A. Guerrero Curieses and J. Cid-Sueiro, “A Natural Approach to Sample Selection in Binary Classification,” in Proceedings of Learning'00, Madrid, Spain (CD-ROM), paper no. 29, 2000.Google Scholar
  10. 10.
    N. Cristianini and J. Shawe-Taylor, An Introduction to Support Vector Machines and Other Kernel-based Learning Methods, Cambridge: Cambridge University Press, 2000.CrossRefGoogle Scholar
  11. 11.
    F. Pérez-Cruz, A. Navia-Vázquez, P. Alarcón-Diana. and A. Artés-Rodríguez, “Support Vector Classifier with Hyperbolic Tangent Penalty Function,” in Proc. IEEE International Conference on Acoustics, Speech, and Signal Processing ICASSP'2000, vol. 6, Piscataway, NJ, USA, 2000, pp. 3458-3461.CrossRefGoogle Scholar
  12. 12.
    B. Scholkopf, P. Knirsch, A. Smola, and C. Burges, “Fast Approximation of Support Vector Kernel Expansions, and an Interpretation of Clustering as Approximation in Feature Spaces,” in Proc. 20. DAGM Symp. Mustererkennung, Springer Lecture Notes in Computer Science, vol. 1, 1998.Google Scholar
  13. 13.
    S. Ahalt, A. Krishnamurthy, P. Chen, and D. Melton, “Competitive Learning Algorithms for Vector Quantization,” Neural Networks, vol. 3, 1990, pp. 277-290.CrossRefGoogle Scholar
  14. 14.
    A. Navia-Vázquez, F. Pérez-Cruz, A. Artés-Rodríguez, and A. Figueiras-Vidal, “Weighted Least Squares Training of Support Vector Classifiers Leading to Compact and Adaptive Schemes,” IEEE Trans. Neural Networks, vol. 12, no. 5, 2001, pp. 1047-1059.CrossRefGoogle Scholar
  15. 15.
    F. Pérez-Cruz, A. Navia-Vázquez, A.R. Figueiras-Vidal, and A. Artés-Rodríguez, “Empirical Risk Minimization for Support Vector Machines,” IEEE Trans. on Neural Networks, vol. 14, no. 2, 2003, pp. 296-303.CrossRefGoogle Scholar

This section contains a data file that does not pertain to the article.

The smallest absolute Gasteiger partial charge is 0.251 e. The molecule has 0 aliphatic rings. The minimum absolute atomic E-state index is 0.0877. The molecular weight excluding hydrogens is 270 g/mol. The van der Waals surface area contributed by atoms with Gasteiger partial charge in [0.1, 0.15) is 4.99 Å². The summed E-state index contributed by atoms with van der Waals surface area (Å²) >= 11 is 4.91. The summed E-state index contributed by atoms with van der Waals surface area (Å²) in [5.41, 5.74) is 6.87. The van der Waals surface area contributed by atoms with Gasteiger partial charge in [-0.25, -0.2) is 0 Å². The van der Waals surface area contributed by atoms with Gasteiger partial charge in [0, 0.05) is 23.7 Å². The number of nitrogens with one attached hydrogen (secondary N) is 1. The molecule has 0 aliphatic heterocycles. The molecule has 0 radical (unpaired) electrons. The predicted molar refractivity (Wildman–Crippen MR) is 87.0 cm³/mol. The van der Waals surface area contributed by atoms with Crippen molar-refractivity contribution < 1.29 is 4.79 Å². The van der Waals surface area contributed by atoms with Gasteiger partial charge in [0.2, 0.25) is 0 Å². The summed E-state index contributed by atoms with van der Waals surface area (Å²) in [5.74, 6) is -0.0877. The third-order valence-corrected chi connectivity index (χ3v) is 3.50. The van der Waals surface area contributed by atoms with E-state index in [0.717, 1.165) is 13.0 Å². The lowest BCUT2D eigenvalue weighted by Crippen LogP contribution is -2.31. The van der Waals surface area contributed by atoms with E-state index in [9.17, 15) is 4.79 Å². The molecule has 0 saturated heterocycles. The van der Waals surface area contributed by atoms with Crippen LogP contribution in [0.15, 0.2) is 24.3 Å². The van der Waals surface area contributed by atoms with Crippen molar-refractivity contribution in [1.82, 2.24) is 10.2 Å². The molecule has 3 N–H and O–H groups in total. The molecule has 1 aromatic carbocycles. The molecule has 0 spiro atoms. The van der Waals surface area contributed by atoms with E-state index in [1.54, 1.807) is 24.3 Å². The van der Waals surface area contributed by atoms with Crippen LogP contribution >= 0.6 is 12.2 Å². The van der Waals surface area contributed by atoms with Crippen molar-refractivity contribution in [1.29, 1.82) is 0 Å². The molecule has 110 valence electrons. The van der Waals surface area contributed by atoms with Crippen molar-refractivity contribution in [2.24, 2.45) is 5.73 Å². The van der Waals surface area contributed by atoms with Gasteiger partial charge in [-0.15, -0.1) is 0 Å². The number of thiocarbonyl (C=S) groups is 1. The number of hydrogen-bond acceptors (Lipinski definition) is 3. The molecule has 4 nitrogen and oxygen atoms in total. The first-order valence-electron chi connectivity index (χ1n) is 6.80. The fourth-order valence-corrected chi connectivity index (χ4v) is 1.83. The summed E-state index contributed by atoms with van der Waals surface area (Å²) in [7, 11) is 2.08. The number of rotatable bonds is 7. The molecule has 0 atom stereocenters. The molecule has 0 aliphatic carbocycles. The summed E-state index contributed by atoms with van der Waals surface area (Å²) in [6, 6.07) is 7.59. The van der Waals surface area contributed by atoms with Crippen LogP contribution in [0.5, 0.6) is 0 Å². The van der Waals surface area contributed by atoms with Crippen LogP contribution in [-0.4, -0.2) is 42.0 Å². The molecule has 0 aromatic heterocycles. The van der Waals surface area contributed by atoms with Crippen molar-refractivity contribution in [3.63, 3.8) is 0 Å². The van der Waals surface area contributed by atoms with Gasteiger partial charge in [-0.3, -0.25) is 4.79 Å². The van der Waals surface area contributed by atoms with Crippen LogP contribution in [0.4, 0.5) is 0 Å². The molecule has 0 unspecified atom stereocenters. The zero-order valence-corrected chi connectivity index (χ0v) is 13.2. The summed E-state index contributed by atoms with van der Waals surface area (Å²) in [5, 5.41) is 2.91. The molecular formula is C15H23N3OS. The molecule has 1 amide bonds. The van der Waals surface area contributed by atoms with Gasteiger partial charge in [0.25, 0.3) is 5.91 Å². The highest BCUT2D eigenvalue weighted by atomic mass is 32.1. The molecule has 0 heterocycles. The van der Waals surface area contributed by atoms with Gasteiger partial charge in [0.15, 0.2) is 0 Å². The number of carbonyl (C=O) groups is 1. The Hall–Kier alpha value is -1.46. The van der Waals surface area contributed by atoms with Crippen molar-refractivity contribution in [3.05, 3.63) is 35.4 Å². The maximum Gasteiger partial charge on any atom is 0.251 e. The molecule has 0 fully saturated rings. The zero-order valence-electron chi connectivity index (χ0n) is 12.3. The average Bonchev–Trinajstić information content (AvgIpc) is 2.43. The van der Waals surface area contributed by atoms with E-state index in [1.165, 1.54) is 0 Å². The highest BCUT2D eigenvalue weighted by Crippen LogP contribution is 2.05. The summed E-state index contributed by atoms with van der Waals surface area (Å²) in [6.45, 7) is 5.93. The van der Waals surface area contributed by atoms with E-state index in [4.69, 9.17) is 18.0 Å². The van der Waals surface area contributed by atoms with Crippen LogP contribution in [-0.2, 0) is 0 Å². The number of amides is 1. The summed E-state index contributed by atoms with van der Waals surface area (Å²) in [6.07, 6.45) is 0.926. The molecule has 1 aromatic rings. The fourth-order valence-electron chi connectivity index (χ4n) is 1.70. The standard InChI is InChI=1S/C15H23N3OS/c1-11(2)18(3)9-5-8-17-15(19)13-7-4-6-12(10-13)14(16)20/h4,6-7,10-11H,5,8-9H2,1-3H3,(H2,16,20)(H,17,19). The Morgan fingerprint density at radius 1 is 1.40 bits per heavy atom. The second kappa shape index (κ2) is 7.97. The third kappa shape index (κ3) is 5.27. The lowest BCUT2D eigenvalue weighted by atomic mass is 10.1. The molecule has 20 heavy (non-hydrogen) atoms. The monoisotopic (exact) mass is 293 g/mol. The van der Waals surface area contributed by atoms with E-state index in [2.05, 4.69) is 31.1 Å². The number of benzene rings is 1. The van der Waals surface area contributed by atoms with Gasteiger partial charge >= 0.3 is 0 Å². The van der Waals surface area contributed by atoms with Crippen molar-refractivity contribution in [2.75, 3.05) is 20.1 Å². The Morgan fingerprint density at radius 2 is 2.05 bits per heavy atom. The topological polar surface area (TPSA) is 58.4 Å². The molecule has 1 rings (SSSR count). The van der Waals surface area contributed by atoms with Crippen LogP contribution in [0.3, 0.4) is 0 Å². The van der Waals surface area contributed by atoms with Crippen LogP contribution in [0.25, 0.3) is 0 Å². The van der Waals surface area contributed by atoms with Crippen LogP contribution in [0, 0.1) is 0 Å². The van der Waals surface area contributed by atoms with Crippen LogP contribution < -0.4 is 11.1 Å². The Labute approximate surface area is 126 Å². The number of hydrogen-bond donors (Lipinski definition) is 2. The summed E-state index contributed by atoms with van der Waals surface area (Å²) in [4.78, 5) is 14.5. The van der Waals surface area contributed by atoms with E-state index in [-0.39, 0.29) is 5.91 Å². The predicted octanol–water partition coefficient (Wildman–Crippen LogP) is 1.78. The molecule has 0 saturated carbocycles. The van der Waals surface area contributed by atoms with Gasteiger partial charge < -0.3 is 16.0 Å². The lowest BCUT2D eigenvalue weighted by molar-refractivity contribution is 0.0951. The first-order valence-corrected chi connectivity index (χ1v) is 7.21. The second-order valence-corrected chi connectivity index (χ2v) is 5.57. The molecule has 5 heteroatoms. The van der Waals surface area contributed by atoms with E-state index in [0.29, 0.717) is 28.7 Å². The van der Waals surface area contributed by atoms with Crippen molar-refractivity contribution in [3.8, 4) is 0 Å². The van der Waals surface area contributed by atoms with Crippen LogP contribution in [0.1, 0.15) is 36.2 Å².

16. 16.
    F. Pérez-Cruz, “Máquina de Vectores Soporte Adaptativa y Compacta,” Ph.D. thesis, Universidad Politécnica de Madrid, 2000.Google Scholar
  17. 17.
    F. Pérez-Cruz, Navia-Vázquez, J. Rojo-álvarez, and A. Artés-Rodríguez, “A New Training Algorithm for Support Vector Machines,” in Proc. 5th Bayona Workshop on Emerging Technologies in Telecomms., vol. 1, 1999, pp. 343-351.Google Scholar
  18. 18.
    A.N. Tikhonov and V.Y. Arsenin, Solution of Ill-Posed Problems, Washington, DC: Winston, 1977.Google Scholar
  19. 19.
    C.J.C. Burges, “A Tutorial on Support Vector Machines for Pattern Recognition,” Data Mining and Knowledge Discovery, vol. 2, 1998, pp. 121-167.CrossRefGoogle Scholar
  20. 20.
    T. Joachims, “Making large-Scale SVM Learning Practical,” in Advances in Kernel Methods—Support Vector Learning, B. Schlkopf, C. Burges, and A. Smola (Eds.), Cambridge, MA: MIT Press, 1999, pp. 169-184.Google Scholar
  21. 21.
    Y. Freund and R. Shapire, “A Decission-Theoretic Generalization of On-line Learning and an Application to Boosting,” Journal of Computer Science, vol. 55, 1997, pp. 119-139.zbMATHGoogle Scholar
  22. 22.
    T. Joachims, “Text Categorization with Support Vector Machines: Learning with Many Relevant Features,” in Proc. 10th European Conf. on Machine Learning (ECML), 1998.Google Scholar
  23. 23.
    J. Platt, “Inductive Learning Algorithms and Representations for Text Categorization,” in Proc. 7th International Conference on Information and Knowledge Management, 1998.Google Scholar
  24. 24.
    F. Pérez-Cruz, P. Alarcón-Diana, A. Navia-Vázquez, and A. Artés-Rodríguez, “Fast Training of Support Vector Classifiers,” in Advances in Neural Information Processing Systems, vol. 13, 2000, pp. 734-740.Google Scholar
  25. 25.
    A. Dempster, N. Laird, and D. Rubin, “Maximum Likelihood from Incomplete Data via EM Algorithm (with discussion),” Journal of the Royal Statistical Society, vol. 39, 1977, pp. 1-38.MathSciNetzbMATHGoogle Scholar
  26. 26.
    J. Shawe-Taylor and N. Cristianini, “On the Generalisation of Soft Margin Algorithms,” NeuroCOLT2 Tech. Rep. 82, Dep. Computer Science, Univ. London, 2000.Google Scholar

Copyright information

© Kluwer Academic Publishers 2004

Authors and Affiliations

  • A. Navia-Vázquez
    • 1
  • F. Pérez-Cruz
    • 1
  • A. Artés-Rodríguez
    • 1
  • A.R. Figueiras-Vidal
    • 1
  1. 1.DTSC, Univ. Carlos III de MadridLeganés, MadridSpain

Personalised recommendations